by
R.J. Anderson

12-16

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35

Spinning Yarn: Why The Yankees Need Andy Pettitte
by
Mike Fast

11-19

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9

Warning Track Power: To Play Or Not To Play: Pitcher Edition
by
Chase Gharrity

09-15

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4

On the Beat: Ready for a Return
by
John Perrotto

06-05

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9

One-Hoppers: Pettitte on the Ritz
by
Ben Lindbergh

10-28

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25

World Series Prospectus: Yankees versus Phillies Preview
by
Jay Jaffe

09-10

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9

Workload Worries
by
Christina Kahrl

02-22

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0

Stupid Lawyer Tricks
by
Derek Jacques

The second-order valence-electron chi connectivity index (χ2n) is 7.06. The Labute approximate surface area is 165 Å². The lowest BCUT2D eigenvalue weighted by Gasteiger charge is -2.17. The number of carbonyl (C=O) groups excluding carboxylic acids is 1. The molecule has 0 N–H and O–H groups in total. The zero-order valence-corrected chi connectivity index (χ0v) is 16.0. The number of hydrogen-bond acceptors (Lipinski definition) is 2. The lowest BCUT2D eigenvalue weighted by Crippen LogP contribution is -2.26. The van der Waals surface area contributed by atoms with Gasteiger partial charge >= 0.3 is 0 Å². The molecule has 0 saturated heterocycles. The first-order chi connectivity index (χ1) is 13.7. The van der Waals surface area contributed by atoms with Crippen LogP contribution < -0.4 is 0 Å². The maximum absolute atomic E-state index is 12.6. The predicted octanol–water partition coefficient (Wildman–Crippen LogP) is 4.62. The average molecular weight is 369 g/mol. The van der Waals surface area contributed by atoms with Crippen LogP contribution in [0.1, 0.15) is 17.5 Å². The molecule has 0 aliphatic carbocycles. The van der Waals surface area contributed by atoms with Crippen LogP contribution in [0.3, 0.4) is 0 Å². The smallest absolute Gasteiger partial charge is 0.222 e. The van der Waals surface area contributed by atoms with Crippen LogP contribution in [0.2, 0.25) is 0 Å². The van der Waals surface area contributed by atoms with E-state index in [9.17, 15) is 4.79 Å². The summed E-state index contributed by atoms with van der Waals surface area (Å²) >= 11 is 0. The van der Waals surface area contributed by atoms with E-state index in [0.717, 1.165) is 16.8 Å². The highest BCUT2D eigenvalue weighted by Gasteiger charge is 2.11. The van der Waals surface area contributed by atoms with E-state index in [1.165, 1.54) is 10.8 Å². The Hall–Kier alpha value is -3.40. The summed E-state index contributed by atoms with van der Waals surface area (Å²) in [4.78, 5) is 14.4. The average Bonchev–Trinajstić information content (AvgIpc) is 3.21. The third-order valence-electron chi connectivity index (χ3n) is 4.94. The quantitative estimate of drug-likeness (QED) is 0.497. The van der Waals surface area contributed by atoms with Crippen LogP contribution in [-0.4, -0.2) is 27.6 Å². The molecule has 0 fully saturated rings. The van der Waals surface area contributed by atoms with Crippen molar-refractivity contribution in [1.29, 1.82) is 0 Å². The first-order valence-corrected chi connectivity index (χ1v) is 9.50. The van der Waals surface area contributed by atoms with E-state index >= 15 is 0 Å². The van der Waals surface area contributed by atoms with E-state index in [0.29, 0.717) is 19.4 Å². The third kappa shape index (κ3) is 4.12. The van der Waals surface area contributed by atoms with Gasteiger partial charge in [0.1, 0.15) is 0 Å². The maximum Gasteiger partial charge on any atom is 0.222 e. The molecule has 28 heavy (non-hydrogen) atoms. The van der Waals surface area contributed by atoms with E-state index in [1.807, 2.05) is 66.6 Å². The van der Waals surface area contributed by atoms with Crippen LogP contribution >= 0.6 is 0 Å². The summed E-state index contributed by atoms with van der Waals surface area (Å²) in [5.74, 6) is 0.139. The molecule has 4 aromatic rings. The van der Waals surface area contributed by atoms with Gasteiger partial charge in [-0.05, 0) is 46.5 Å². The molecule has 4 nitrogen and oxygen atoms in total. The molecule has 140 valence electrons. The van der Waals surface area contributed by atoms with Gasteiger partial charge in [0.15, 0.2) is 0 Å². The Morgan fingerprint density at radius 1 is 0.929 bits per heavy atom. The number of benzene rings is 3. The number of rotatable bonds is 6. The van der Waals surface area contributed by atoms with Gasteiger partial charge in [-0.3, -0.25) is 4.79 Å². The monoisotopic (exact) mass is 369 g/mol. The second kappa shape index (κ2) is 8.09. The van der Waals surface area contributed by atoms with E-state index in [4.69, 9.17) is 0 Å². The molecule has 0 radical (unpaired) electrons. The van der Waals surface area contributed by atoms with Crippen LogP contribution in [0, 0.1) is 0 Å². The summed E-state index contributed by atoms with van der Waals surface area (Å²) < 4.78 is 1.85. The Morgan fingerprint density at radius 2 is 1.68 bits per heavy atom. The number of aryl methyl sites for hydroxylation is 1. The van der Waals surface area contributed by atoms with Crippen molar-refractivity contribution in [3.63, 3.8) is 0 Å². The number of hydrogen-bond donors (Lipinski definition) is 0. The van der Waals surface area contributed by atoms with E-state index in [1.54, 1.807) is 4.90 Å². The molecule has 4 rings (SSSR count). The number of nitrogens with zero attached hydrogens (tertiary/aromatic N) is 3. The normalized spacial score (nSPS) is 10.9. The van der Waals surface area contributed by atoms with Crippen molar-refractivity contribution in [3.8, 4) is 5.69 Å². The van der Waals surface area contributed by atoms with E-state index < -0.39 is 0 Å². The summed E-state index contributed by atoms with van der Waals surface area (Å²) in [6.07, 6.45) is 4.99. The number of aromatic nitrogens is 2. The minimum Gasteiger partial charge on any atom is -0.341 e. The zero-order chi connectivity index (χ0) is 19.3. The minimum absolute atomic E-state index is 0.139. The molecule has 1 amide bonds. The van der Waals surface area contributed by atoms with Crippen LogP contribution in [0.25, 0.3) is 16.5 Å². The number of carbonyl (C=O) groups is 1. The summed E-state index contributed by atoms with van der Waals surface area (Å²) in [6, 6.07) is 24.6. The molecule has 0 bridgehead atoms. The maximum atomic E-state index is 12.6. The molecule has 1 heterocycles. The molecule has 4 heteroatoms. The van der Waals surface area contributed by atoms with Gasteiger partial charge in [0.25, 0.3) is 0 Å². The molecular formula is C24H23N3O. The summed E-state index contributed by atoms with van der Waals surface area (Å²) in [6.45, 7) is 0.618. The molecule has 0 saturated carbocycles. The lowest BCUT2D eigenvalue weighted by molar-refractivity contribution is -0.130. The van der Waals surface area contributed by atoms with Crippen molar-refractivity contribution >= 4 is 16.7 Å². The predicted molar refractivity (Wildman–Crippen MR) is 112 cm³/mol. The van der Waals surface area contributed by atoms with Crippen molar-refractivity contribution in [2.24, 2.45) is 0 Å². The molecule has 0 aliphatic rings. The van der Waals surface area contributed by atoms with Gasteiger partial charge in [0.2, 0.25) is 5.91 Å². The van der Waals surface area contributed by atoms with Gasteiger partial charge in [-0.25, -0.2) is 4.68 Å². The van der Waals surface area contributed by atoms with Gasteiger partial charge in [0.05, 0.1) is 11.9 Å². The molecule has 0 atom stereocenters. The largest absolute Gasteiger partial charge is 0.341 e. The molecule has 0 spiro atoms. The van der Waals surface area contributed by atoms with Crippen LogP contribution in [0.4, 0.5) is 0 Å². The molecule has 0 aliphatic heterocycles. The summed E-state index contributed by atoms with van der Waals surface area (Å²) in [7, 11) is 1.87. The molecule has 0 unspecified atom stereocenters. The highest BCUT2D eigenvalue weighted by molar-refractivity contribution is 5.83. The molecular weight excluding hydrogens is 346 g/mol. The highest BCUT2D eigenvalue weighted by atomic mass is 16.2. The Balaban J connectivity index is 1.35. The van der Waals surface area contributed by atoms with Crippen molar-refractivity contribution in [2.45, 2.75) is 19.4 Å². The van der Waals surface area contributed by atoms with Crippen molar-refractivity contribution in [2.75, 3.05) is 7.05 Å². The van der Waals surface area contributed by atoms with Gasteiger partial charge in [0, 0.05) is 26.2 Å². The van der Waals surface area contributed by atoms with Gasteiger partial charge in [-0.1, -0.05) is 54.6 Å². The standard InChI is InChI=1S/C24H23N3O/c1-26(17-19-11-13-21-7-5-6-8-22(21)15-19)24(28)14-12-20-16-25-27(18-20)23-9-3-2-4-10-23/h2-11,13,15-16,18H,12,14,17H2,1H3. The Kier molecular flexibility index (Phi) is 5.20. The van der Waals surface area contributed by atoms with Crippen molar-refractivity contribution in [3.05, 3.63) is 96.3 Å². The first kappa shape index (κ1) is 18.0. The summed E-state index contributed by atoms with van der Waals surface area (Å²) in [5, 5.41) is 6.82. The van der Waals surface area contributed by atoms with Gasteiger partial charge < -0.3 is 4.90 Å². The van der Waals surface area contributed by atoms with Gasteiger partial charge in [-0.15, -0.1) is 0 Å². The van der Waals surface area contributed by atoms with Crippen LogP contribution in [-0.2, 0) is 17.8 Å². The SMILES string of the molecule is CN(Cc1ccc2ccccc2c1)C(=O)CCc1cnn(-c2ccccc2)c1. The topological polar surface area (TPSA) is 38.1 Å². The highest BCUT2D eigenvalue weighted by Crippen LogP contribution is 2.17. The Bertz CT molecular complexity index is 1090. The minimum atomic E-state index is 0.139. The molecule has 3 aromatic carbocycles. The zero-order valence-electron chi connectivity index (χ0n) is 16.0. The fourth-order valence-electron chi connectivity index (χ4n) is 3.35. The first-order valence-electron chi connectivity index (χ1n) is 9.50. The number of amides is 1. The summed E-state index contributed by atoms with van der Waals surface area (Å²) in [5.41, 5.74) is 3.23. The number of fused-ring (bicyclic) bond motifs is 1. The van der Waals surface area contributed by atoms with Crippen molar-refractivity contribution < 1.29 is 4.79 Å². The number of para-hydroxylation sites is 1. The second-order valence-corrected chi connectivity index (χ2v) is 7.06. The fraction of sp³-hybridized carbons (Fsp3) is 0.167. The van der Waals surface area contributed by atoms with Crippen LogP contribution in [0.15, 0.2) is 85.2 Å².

02-14

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0

What We Learned
by
Will Carroll

06-27

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Prospectus Game of the Week: Houston Astros at Chicago White Sox, June 23, 2006
by
Derek Jacques

11-16

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Can Of Corn: The Case for Pettitte
by
Dayn Perry

10-22

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0

Prospectus Today: Game Three
by
Joe Sheehan

02-11

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Prospectus Feature: The Yankees' Seven-Man Rotation
by
Nate Silver

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February 14, 2008 12:00 am

What We Learned

0

Will Carroll

However much drama there was, yesterday's action on the Hill left most questions unanswered.

All documents referred to in this piece are available at this link. I will try to be as detailed as possible in referring to the documents when possible.